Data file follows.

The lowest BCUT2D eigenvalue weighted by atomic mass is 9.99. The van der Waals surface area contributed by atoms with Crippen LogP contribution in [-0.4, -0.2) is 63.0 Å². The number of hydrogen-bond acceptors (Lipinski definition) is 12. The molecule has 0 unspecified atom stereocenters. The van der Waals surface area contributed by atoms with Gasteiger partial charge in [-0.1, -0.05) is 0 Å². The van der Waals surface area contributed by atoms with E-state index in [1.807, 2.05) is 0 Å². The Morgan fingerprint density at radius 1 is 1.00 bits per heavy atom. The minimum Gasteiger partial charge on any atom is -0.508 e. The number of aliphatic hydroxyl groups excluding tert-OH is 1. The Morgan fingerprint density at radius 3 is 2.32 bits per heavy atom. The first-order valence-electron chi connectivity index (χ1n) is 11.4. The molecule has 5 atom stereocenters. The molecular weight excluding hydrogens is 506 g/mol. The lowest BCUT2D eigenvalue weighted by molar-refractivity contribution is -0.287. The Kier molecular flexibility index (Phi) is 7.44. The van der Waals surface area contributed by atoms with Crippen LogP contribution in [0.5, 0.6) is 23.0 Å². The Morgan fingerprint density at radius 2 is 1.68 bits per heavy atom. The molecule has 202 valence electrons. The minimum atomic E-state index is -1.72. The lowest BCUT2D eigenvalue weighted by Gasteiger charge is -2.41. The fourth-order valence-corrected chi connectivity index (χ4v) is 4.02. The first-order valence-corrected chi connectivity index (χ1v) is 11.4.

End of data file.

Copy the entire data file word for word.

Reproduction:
The lowest BCUT2D eigenvalue weighted by atomic mass is 9.99. The van der Waals surface area contributed by atoms with Crippen LogP contribution in [-0.4, -0.2) is 63.0 Å². The number of hydrogen-bond acceptors (Lipinski definition) is 12. The molecule has 0 unspecified atom stereocenters. The van der Waals surface area contributed by atoms with Gasteiger partial charge in [-0.1, -0.05) is 0 Å². The van der Waals surface area contributed by atoms with E-state index in [1.807, 2.05) is 0 Å². The Morgan fingerprint density at radius 1 is 1.00 bits per heavy atom. The minimum Gasteiger partial charge on any atom is -0.508 e. The number of aliphatic hydroxyl groups excluding tert-OH is 1. The Morgan fingerprint density at radius 3 is 2.32 bits per heavy atom. The first-order valence-electron chi connectivity index (χ1n) is 11.4. The molecule has 5 atom stereocenters. The molecular weight excluding hydrogens is 506 g/mol. The lowest BCUT2D eigenvalue weighted by molar-refractivity contribution is -0.287. The Kier molecular flexibility index (Phi) is 7.44. The van der Waals surface area contributed by atoms with Crippen LogP contribution in [0.5, 0.6) is 23.0 Å². The Morgan fingerprint density at radius 2 is 1.68 bits per heavy atom. The molecule has 202 valence electrons. The minimum atomic E-state index is -1.72. The lowest BCUT2D eigenvalue weighted by Gasteiger charge is -2.41. The fourth-order valence-corrected chi connectivity index (χ4v) is 4.02. The first-order valence-corrected chi connectivity index (χ1v) is 11.4.